THREE-PART SERIES: How Lisa Murkowski turned the political tables on Joe Miller
Part II: 'We had to prove this could be done'Part III: Joe Miller implodes and Murkowski's two-pronged strategy pays off.
Photo gallery: Scenes from Election Day.
First of three parts: One of the most intriguing things about U.S. Sen. Lisa Murkowski's write-in bid to keep her seat is how close she came to not doing it. A family dinner, a 1991 Dom Perignon and the flip of a coin may well have set the course of Alaska's history, and arguably even the country's.
Now, with the count trending heavily her way, Murkowski is poised to become the first U.S. senator to be elected by write-in since 1954 when the late Strom Thurmond of South Carolina pulled it off. She will have beaten back the toughest challenge of her political career, rising from the ashes of a primary defeat at the hands of tea party candidate Joe Miller while bucking her own Republican Party national leadership to win.
Politics and technology have evolved and converged in an Internet world unimaginable when Thurmond made his run. And Alaska has distinct, even unique dynamics that political scholars will no doubt be studying and rehashing for years to come.
In the end, nearly 100,000 Alaskans may well have made the effort to write Murkowski's name on paper ballots in voting booths throughout the state, a seemingly simple step that many veteran pollsters for weeks said likely wouldn't happen.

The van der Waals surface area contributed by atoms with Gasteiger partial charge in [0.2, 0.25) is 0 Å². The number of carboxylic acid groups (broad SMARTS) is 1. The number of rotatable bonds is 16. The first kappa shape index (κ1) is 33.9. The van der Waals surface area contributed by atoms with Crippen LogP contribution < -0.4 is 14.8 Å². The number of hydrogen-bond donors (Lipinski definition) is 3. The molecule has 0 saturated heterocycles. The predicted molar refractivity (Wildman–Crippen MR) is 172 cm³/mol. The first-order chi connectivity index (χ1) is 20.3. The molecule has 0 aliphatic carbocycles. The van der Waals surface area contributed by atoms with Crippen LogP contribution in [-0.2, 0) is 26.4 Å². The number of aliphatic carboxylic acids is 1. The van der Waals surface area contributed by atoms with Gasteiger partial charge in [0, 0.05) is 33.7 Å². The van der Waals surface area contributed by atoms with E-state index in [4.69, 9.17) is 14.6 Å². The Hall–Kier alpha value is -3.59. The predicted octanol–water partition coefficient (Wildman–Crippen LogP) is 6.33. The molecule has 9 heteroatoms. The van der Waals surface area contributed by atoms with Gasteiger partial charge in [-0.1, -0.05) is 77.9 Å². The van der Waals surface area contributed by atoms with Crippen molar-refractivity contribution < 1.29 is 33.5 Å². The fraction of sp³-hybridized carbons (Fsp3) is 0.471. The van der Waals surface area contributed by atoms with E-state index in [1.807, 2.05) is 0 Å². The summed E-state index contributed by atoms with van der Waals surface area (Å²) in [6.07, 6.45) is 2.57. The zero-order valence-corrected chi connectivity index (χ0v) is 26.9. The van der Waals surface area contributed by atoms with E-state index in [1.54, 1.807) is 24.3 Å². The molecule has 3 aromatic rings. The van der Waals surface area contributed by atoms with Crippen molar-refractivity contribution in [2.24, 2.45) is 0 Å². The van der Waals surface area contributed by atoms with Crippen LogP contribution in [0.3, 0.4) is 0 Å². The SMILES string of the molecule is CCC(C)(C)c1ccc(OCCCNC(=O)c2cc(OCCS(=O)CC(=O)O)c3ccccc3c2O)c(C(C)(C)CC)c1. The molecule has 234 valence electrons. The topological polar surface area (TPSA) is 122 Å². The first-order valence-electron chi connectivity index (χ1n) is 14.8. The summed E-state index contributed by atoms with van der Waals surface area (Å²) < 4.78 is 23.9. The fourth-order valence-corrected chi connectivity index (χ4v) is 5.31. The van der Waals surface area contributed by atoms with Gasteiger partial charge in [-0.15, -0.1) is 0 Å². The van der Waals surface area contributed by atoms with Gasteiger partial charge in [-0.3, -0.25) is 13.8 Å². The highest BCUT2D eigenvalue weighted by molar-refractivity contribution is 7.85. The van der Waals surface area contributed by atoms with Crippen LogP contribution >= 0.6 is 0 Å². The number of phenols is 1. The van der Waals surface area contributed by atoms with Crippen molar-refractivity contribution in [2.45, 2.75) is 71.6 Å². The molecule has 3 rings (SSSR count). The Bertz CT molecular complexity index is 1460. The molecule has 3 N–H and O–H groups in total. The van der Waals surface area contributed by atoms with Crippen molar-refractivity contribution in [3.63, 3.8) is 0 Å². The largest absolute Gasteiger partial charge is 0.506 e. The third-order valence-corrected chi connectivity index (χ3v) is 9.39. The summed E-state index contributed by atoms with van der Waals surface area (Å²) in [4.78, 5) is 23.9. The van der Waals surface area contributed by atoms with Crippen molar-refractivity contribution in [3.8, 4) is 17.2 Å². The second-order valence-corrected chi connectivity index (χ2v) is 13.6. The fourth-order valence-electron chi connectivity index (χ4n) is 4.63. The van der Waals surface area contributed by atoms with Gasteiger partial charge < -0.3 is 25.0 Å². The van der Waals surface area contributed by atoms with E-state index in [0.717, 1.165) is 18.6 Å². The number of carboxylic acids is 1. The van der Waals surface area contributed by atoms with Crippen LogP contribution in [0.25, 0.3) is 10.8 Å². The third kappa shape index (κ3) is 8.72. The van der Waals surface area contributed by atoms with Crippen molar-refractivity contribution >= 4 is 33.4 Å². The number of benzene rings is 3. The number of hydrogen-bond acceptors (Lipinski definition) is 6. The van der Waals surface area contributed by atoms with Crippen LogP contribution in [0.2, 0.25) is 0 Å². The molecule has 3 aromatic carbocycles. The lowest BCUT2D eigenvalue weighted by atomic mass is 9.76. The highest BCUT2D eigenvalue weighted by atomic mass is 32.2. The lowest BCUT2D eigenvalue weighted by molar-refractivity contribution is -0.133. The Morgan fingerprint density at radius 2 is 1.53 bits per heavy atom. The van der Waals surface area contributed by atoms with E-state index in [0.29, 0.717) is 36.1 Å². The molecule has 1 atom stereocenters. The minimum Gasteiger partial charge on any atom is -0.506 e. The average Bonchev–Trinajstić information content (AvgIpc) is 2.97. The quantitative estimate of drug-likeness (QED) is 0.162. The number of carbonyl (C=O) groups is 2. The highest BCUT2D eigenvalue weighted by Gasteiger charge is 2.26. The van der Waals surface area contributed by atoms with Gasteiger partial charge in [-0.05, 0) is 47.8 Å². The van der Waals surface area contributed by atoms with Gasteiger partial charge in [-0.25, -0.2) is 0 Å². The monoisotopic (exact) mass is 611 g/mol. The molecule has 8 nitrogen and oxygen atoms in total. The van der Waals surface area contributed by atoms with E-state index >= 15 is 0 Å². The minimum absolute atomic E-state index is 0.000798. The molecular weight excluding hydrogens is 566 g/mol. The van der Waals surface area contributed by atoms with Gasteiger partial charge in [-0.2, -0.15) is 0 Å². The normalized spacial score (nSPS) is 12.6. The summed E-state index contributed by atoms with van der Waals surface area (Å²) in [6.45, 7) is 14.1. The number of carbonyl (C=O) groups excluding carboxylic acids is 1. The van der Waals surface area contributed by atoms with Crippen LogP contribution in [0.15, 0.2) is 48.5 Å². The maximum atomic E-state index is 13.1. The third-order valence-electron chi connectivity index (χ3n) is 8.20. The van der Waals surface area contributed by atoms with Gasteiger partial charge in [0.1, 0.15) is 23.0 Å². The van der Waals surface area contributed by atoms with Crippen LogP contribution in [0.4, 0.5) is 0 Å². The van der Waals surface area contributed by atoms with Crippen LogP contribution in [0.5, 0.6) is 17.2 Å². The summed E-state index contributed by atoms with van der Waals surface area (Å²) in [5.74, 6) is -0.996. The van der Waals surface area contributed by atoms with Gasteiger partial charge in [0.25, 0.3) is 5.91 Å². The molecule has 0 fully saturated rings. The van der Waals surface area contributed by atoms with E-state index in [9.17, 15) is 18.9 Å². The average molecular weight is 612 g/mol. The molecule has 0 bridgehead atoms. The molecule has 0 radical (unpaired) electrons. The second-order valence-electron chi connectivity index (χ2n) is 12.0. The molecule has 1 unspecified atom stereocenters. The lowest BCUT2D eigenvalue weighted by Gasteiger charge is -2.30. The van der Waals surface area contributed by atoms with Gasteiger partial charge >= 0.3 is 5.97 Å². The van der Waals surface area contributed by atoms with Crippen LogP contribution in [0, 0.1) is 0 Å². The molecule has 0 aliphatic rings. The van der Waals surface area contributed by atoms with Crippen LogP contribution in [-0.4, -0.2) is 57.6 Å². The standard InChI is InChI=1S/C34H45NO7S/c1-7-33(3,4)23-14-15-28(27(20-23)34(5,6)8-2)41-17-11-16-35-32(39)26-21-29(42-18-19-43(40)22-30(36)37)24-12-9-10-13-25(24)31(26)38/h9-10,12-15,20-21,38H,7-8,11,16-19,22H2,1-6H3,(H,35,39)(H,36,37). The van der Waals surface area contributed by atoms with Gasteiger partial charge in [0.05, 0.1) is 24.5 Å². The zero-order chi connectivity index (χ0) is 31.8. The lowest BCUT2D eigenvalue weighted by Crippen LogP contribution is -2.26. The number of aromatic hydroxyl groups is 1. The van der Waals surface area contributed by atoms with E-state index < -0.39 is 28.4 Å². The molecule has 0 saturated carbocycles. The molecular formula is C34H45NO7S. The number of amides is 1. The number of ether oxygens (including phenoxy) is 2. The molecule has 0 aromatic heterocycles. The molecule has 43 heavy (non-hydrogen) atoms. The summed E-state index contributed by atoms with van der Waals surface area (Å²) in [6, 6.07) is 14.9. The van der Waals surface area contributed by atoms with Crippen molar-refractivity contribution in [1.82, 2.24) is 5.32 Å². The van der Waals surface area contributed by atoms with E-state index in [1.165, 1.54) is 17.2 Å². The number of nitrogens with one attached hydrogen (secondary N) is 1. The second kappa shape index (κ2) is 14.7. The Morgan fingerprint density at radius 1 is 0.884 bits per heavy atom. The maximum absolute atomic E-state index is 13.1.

"It's a pretty fairytale kind of story," says Cathy Allen, who served as chief political strategist for the Murkowski campaign. "There's this incredible romance about Alaska that Alaskans themselves emulate. It was another mountain Alaskans knew they could climb -- and they did."
By most accounts, the story begins in earnest on a Tuesday, four days before Murkowski stood on a stage in front of hundreds of cheering supporters at the Dena'ina Center and channeled the man who had as much to do with her being there as anyone -- her old friend and mentor, the late Sen. Ted Stevens: "To hell with politics, let's do what's right for Alaska."
In fact, his former staffers would soon take key positions for the write-in campaign, and his campaign ads, cut just a few days before he died Aug. 9 in a plane crash near Dillingham, would energize the deflated Murkowski camp.
'Then began limbo'
The Murkowski clan has always been close-knit -- and large. There's former U.S. senator and Alaska governor Frank Murkowski and his wife Nancy Gore Murkowski, six Murkowski sons and daughters, their spouses and kids, six or seven Gore siblings, nieces, nephews and their husbands, wives and kids. A family gathering can number more than 50. Many are in Alaska but others live elsewhere in the country and most keep in touch, usually daily, through phone and e-mails, a practice they perfected a few years ago when one of them was going through cancer treatment.
On Sept. 14, the Tuesday before the Friday announcement, Anne Gore had "Auntie Lisa" and a bunch of the family over for dinner -- salmon on the grill, as she recalls.
They sat around the dinner table and talked about the anguishing, amazing and unbelievably short few weeks that had passed since the Aug. 24 Republican primary.
The primary was a shocker, as stunning a wake-up call as a veteran politician could imagine. When the votes were counted, Murkowski had lost the GOP nomination to Miller by 2,006 votes, about 1 percent of the vote total.
"Then began limbo -- or purgatory was more like it," says Steve Wackowski, a campaign spokesman and a veteran of Stevens' Washington, D.C., staff.